This is the 13th in a series of profiles of HNP friars commemorating anniversaries of Franciscan profession in 2010. The last issue of HNP Today featured Joseph Hertel, OFM.
ALLEGANY, N.Y. — During his 50 years as a friar, Richard Husted, OFM, has been a teacher, a retreat director, a campus minister, a counselor and spiritual adviser, a pastor, and leader of a community of young adults. He celebrated his broad ministry at a jubilee in June, along with 14 other Holy Name friars.
The pastor of St. Bonaventure Church in rural Western New York has served the parish since 2002. On July 27, the parish celebrated his golden jubilee of profession with a prayer service and reception.
Ever since he was a teen, Richard wanted to be a priest. The Caldwell, N.J., native attended St. Anthony’s School in Butler, N.J., where he recalls talking with the vocation director as an eighth-grader. “One night, at the supper table, I announced to my parents that I had decided to go to the seminary for high school,” Richard wrote in his Journey to Franciscan Life on the Holy Name website. “My father responded, ‘Absolutely not. You’re too young.’”
But Richard pursued his passion, and entered St. Joseph Seraphic Seminary in Callicoon, N.Y., as a freshman in 1953. “My father was convinced I wouldn’t last two weeks and refused to buy me a black suit. Instead, we had one dyed,” he wrote.
Ordained in 1966
Thirteen years later, in 1966, he and 23 other young men were ordained. “It was the middle of the Vietnam war and the ending of the Second Vatican Council. Both events had a way of challenging each of the men ordained to minister in ways they never could have imagined.”
Richard began his ministry in volunteer services at St. Elizabeth Mental Hospital in Washington, D.C., from 1964 to 1966, and worked on the staff of St. Anthony Shrine in Boston in 1966.
A year later, he was assigned to Archbishop Walsh High School in Olean, N.Y., as chairman of the religion department. From 1969 to 1978, he served as program director at Christ House, a retreat center in Lafayette, N.J. He was especially challenged by this ministry, he said, and, “liked the task of developing programs for high school seniors, priests, brothers and sisters who were struggling to rediscover their place in the Church, and for laity who were thirsty to explore their faith.”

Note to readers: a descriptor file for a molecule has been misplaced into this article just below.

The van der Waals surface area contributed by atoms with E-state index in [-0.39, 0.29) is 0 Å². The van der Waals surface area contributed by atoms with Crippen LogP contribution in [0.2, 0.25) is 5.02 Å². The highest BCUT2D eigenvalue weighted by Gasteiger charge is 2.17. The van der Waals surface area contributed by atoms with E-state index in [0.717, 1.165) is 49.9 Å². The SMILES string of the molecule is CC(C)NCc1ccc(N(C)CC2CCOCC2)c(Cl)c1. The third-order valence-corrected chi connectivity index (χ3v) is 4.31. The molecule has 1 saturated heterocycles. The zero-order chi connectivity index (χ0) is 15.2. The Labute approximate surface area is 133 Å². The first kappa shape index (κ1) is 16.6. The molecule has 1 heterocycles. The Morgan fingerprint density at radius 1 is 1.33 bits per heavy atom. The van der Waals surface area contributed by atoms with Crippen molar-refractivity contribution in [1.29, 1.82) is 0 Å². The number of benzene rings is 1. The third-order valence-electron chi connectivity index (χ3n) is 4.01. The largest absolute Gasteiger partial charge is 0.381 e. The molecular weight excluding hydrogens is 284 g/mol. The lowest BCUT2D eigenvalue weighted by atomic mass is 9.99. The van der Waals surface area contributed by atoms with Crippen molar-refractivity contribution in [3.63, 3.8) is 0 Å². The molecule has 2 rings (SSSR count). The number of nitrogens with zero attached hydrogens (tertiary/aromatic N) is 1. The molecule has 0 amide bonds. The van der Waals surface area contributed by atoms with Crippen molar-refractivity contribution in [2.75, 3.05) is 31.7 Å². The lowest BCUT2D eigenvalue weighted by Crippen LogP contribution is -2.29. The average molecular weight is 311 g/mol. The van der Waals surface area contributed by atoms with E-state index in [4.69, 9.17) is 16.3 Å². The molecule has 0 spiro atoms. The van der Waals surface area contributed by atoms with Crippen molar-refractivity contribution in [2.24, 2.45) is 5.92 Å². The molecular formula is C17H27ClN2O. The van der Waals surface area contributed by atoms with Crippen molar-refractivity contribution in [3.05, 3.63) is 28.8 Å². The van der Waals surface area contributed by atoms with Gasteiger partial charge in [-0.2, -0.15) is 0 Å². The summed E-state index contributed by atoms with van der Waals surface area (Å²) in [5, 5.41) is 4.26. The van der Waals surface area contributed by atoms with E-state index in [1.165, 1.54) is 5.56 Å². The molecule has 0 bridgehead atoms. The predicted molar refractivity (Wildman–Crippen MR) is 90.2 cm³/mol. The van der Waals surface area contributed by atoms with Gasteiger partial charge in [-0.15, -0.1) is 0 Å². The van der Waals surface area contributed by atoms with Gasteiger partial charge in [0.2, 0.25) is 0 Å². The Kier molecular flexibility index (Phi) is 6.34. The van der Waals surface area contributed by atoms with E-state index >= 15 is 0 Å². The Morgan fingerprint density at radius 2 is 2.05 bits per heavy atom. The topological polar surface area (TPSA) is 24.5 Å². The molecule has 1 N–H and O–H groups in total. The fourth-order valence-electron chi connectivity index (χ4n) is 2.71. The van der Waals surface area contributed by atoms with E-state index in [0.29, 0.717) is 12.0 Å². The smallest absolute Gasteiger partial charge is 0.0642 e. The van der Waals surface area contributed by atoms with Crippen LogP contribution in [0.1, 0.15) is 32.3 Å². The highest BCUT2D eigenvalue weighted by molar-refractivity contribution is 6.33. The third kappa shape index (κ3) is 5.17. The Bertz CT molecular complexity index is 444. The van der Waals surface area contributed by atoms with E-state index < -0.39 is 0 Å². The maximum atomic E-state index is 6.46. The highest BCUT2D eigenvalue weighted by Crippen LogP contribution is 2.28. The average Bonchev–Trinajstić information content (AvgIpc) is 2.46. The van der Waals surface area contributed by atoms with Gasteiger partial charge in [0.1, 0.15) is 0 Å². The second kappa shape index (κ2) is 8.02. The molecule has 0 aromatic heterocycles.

He directed Berakah from 1978 to 1988, a community of single young adults in northern New Jersey. Berakah is the Hebrew word for blessing. During the first year, he also was campus minister at Felician College in Lodi, N.J., and then liturgy director at St. Joseph’s Parish in East Rutherford, N.J., and later, assistant pastor at Guardian Angel Parish in Allendale, N.J.
In 1991, he was assigned to serve as pastor of St. Joseph Church in East Rutherford, a parish of approximately 2,700 families and a parish school with 250 children. He spent 11 years there.
Richard earned a bachelor’s degree from St. Bonaventure University in Allegany, and a bachelor of sacred theology from The Catholic University in Washington, D.C. He studied philosophy at St. Francis College in Rye Beach, N.H., and theology at the Province’s Holy Name College in Washington, D.C.
He has also worked on the Province’s Refounding and Ministerial directorates. In 1990, he founded a troupe of Christian players called the Heralds of the World, which proclaimed the Gospel through music and drama.
What does Richard like best about being part of the Province? “In every ministry that I have served,” he said, “I have been blessed to work side by side with friars and lay people as partners in ministry. To share the journey with other disciples and see the rich diversity of God’s gifts is perhaps what convinces me that God uses all kinds of people to build the kingdom.”
— Wendy Healy is a freelance writer living in Connecticut and a frequent contributor to HNP Today. Upcoming newsletter issues will feature Miguel Loredo, OFM, and Ronald Stark, OFM.